“I talked to the Facebook people about two years ago and tried to explain that a lot of businesses in the industry are using social media to inform and educate medical marijuana patients,” said Olivia Mannix Co-founder of cannabis marketing company Cannabrand. “If pages are shut down, then patients can’t get information about products in the stores, or find networks like cannabis patients group.” Cannabrand, like other cannabis companies, has learned that by avoiding the use of hot words like marijuana, cannabis, and weed to name a few and making sure that images don’t contain pot leaves posts can get by Facebook’s watchdogs.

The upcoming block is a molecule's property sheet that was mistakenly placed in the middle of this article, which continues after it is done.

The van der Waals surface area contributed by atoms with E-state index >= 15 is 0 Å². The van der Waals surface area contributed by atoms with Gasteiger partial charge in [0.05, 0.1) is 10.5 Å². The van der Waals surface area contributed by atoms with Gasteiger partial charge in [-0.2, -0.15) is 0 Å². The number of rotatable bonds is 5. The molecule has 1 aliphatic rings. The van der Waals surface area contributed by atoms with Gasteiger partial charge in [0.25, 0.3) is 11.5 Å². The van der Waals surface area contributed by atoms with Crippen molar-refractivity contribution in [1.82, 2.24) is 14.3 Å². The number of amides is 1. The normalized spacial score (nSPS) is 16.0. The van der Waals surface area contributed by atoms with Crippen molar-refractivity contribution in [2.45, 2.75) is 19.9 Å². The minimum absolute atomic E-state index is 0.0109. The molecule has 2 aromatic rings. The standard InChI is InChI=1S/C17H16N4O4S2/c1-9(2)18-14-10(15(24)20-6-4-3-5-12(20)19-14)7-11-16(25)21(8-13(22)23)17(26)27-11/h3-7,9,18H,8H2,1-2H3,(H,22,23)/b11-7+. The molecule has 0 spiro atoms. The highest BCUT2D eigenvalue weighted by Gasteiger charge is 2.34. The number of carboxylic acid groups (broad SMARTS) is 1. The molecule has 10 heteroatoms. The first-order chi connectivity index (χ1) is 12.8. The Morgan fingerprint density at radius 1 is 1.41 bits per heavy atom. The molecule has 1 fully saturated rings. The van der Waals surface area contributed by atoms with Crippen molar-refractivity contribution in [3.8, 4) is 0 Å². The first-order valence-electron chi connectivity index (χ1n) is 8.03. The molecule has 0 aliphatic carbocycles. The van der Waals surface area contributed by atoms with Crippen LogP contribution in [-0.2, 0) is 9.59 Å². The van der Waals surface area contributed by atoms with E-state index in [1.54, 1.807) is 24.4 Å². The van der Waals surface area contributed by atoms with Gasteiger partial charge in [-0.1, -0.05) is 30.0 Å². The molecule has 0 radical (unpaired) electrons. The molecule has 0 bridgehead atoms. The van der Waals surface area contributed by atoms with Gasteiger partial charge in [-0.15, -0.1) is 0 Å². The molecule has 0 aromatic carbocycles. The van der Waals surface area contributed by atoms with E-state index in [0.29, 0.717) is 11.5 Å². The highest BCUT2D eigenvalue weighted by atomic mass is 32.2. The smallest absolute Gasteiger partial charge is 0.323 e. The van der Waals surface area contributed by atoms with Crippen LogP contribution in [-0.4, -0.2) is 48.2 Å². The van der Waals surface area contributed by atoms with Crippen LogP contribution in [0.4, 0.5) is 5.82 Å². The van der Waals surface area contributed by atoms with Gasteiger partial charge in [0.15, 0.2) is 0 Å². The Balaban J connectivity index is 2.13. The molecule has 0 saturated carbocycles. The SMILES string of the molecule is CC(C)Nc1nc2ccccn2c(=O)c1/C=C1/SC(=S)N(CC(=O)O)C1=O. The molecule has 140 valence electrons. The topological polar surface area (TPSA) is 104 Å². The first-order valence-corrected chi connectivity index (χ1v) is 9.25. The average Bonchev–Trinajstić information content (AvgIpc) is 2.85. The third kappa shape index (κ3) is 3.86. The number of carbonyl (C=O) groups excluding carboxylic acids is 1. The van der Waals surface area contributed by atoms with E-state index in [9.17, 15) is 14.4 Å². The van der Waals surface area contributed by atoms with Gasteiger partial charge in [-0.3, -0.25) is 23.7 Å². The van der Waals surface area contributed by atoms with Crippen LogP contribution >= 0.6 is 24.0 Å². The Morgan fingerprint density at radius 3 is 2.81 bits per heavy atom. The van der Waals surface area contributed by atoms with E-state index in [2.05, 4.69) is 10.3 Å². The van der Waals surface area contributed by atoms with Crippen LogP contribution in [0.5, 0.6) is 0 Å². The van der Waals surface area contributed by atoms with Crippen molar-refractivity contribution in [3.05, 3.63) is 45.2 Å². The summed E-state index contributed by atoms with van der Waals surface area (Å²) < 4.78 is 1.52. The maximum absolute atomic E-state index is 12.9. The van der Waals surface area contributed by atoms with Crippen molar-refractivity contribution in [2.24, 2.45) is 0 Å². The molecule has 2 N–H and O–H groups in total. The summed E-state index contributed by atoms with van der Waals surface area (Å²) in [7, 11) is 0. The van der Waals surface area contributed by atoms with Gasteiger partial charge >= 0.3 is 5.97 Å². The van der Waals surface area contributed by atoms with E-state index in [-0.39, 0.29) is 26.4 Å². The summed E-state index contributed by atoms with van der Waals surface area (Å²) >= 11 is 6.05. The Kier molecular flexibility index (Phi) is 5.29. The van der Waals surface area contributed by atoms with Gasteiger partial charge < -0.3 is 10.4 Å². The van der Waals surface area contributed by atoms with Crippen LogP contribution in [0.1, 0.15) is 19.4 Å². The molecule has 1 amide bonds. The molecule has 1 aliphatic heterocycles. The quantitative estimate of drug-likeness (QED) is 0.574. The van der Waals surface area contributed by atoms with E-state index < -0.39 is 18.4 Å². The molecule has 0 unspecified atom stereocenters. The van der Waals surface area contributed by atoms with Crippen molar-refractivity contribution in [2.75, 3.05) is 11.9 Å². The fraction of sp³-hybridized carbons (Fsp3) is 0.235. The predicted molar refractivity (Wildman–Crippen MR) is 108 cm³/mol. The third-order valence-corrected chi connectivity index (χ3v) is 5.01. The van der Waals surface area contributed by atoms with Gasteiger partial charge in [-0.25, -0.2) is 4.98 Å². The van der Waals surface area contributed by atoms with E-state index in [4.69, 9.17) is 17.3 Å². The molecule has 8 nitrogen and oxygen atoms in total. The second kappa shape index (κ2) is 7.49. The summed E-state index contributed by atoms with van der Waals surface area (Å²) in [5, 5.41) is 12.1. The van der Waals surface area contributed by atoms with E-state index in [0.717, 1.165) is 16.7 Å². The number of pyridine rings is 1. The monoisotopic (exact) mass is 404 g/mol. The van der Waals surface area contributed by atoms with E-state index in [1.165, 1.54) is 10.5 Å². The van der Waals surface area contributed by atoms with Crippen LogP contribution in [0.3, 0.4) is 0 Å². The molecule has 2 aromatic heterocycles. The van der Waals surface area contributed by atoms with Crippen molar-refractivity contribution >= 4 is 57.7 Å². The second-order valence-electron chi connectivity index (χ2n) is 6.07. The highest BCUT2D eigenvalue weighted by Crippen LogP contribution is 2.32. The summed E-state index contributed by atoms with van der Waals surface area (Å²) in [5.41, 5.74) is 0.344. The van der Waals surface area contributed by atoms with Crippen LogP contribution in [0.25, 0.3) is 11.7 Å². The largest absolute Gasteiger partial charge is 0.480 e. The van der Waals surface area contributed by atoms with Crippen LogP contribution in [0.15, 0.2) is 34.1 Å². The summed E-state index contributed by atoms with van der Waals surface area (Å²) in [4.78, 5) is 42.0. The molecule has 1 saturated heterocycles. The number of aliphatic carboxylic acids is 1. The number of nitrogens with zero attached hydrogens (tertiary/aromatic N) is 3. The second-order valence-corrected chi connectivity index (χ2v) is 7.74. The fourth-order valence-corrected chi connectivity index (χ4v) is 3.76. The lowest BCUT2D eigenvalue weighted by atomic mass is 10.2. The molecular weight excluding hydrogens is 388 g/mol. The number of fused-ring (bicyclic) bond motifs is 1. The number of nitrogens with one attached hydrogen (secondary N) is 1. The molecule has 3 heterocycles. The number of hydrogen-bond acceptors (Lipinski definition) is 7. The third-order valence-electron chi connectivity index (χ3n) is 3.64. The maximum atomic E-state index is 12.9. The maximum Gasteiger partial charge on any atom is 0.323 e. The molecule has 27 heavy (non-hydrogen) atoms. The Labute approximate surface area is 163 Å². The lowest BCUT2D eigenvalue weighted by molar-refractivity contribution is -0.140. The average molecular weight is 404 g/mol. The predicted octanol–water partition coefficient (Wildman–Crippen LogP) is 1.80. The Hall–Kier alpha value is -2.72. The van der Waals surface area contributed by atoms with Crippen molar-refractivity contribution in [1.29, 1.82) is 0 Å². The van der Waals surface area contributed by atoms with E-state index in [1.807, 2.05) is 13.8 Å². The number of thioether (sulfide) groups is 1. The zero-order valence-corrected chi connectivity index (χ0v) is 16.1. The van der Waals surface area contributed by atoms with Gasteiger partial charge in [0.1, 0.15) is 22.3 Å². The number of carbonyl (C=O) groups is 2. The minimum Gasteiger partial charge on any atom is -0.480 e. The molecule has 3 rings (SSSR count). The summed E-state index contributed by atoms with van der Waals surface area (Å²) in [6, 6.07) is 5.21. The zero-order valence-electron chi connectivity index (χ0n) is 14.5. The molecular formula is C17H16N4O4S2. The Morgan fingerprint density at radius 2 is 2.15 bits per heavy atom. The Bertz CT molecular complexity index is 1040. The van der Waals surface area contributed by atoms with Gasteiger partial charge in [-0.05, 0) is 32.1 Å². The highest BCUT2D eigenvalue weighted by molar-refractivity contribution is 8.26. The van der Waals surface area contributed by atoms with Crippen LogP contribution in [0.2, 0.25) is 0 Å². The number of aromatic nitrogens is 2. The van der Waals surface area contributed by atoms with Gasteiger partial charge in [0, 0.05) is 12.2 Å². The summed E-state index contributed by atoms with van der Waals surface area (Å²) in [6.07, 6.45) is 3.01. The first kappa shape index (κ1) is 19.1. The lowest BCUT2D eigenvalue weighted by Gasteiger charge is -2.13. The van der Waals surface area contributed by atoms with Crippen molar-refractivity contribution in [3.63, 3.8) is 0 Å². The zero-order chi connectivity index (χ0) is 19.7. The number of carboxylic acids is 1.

Facebook didn’t respond to a request for a comment, but it seems steadfast in its approach to the cannabis community, no matter the size of the group. Cannabis company pages are generally allowed but boosted posts or ads are not.

Instagram And Cannabis

Instagram, which is owned by Facebook had been more permissive towards cannabis companies with regards to allowing cannabis posts, yet tougher when it came to allowing the profiles. According to Consumer Research Around Cannabis, only 56% of cannabis consumers even log into Instagram. Cannabis companies might be able to make these posts to reach their clientele, but then they learn the accounts disappear when Instagram decides it wants to shut them down.